Just as theism had to be replaced by deism, because modern scientists substituted faith in the Church for faith in the rational method, and that method depicts the world as a lifeless but self-determining machine, so now the sociopathic deity who builds the machine and then stalks it like a voyeur must be exchanged for the undead god. The upshot of postmodern physics is that the world is so alien to our ordinary conceptions that anthropocentric metaphysics has become plainly self-indulgent. The universe is not a machine, so it has no intelligent designer. Nevertheless, the world is hardly inert: everything a personal God could do to the universe, the universe does to itself; thus, the universe is god enough. But this postmodern pantheism is ironic and bittersweet, because although we become surrounded by the divine just by being in the midst of natural happenings, the god that’s actually omnipresent is a terrifyingly undead abomination that mindlessly creates, thus working towards no preplanned end, evolving for no reason at all and mocking the stories we tell about our supernatural essence of personhood. When the universe requires no mind to evolve galaxies, why does a human speck need a spirit to move from here to there?

To speak of the weirdness of quantum mechanics is to say that our intuitions are quaint. We evolved to succeed in a social setting that requires that we outwit our competitors, by divining their mental state and predicting their behaviour on that basis. We try to get the most mileage we can out of that mental trick, since our life-preserving traits consist only of mental tricks and our opposable thumbs. Thus, we turn our predictive powers not just on each other but onto the rest of the world, positing mechanisms and hidden dimensions in addition to a menagerie of gods and paranormal creatures. Postmodern physics seems, though, to portend the end of all of that.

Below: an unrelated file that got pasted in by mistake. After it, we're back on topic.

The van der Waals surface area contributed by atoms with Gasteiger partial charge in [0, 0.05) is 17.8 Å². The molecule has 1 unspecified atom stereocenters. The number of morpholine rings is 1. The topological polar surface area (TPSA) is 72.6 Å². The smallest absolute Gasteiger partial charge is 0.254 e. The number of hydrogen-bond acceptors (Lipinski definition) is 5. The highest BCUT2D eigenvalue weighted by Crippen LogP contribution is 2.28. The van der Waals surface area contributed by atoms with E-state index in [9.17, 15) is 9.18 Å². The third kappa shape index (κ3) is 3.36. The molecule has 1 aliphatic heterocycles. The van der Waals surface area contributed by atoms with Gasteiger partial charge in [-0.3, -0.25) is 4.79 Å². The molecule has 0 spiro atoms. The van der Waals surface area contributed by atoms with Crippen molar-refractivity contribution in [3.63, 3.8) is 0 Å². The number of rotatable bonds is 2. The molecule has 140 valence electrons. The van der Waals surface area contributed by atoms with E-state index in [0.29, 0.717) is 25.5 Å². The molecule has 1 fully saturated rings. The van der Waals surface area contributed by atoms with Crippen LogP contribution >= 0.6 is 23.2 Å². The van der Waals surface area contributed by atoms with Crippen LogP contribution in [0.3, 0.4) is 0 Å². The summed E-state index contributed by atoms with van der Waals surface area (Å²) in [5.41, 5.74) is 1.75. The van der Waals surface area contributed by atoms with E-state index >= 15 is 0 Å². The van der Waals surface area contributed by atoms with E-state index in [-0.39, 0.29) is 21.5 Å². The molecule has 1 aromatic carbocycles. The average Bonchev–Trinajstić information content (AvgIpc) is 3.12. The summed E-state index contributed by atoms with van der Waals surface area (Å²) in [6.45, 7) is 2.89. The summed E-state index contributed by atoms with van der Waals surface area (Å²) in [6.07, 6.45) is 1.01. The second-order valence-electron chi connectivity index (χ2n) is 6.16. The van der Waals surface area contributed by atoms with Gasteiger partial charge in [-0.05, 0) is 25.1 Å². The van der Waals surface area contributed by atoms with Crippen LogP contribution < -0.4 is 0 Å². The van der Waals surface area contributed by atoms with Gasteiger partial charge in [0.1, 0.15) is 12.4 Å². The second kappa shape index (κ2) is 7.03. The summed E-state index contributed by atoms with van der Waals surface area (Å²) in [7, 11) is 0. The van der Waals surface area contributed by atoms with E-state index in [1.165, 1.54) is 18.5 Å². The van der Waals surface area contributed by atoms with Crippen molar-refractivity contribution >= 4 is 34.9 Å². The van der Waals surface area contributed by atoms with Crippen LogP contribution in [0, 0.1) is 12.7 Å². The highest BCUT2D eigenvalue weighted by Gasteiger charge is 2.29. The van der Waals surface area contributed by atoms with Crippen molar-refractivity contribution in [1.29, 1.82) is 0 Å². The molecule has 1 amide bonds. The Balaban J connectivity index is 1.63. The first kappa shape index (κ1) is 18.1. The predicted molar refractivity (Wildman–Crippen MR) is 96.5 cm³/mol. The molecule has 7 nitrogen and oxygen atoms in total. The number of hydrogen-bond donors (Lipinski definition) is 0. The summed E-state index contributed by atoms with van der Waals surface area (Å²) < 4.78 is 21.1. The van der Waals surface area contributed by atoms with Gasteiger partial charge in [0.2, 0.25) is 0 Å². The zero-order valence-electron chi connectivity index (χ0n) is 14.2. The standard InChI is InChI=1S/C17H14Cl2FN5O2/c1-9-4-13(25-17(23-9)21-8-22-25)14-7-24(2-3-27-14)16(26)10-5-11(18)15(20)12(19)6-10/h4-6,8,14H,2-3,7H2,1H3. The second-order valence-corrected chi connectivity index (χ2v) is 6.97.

According to the Copenhagen Interpretation, which I take to be the dominant one among physicists, there is no deep reality of the constituents of matter beyond the one that pops into place when measured. This metaphysically idealistic interpretation of quantum mechanics follows naturally from modern positivism. When you foreswear speculation and focus on what your senses “directly” show you, you’re bound to deny the existence of anything nonmental, since you can no longer justify talk of an independent cause of your sensations. This was the thrust of the early 18th C. philosopher George Berkeley’s objection to empiricism. The positivist is interested in exact knowledge, because that’s what’s needed to increase our technological power (over nothing, once matter loses its independence). Thus, the Copenhagen Interpretation is philosophically anti-philosophical, privileging operational knowledge, which defines the elements of matter in terms of the procedure needed to measure them, and whatever can be done with that knowledge, while deprecating speculation and its potential benefits. Of course, the positivist’s scientific values can’t themselves be scientifically justified.